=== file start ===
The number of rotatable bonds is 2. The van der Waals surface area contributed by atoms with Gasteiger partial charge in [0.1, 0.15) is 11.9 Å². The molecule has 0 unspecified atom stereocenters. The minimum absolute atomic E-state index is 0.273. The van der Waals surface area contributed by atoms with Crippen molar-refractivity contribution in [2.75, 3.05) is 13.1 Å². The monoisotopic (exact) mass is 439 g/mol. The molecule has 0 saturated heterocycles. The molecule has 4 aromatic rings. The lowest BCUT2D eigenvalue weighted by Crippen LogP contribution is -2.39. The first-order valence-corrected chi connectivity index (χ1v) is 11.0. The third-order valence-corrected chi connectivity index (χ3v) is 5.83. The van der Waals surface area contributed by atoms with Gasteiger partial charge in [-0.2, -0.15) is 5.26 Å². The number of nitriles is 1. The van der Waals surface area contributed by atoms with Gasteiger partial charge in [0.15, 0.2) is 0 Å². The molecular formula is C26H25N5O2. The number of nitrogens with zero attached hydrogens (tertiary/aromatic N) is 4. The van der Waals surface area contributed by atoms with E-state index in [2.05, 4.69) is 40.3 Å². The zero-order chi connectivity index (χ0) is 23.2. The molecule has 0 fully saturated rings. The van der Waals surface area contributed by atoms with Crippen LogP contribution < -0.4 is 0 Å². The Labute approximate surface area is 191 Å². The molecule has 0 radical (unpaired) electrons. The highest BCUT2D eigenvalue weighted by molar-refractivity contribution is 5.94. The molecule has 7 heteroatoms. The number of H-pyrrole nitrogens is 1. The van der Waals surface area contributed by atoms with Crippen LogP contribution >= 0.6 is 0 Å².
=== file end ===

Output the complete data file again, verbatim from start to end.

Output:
The number of rotatable bonds is 2. The van der Waals surface area contributed by atoms with Gasteiger partial charge in [0.1, 0.15) is 11.9 Å². The molecule has 0 unspecified atom stereocenters. The minimum absolute atomic E-state index is 0.273. The van der Waals surface area contributed by atoms with Crippen molar-refractivity contribution in [2.75, 3.05) is 13.1 Å². The monoisotopic (exact) mass is 439 g/mol. The molecule has 0 saturated heterocycles. The molecule has 4 aromatic rings. The lowest BCUT2D eigenvalue weighted by Crippen LogP contribution is -2.39. The first-order valence-corrected chi connectivity index (χ1v) is 11.0. The third-order valence-corrected chi connectivity index (χ3v) is 5.83. The van der Waals surface area contributed by atoms with Gasteiger partial charge in [-0.2, -0.15) is 5.26 Å². The number of nitriles is 1. The van der Waals surface area contributed by atoms with Gasteiger partial charge in [0.15, 0.2) is 0 Å². The molecular formula is C26H25N5O2. The number of nitrogens with zero attached hydrogens (tertiary/aromatic N) is 4. The van der Waals surface area contributed by atoms with E-state index in [2.05, 4.69) is 40.3 Å². The zero-order chi connectivity index (χ0) is 23.2. The molecule has 0 fully saturated rings. The van der Waals surface area contributed by atoms with Crippen LogP contribution < -0.4 is 0 Å². The Labute approximate surface area is 191 Å². The molecule has 0 radical (unpaired) electrons. The highest BCUT2D eigenvalue weighted by molar-refractivity contribution is 5.94. The molecule has 7 heteroatoms. The number of H-pyrrole nitrogens is 1. The van der Waals surface area contributed by atoms with Crippen LogP contribution >= 0.6 is 0 Å².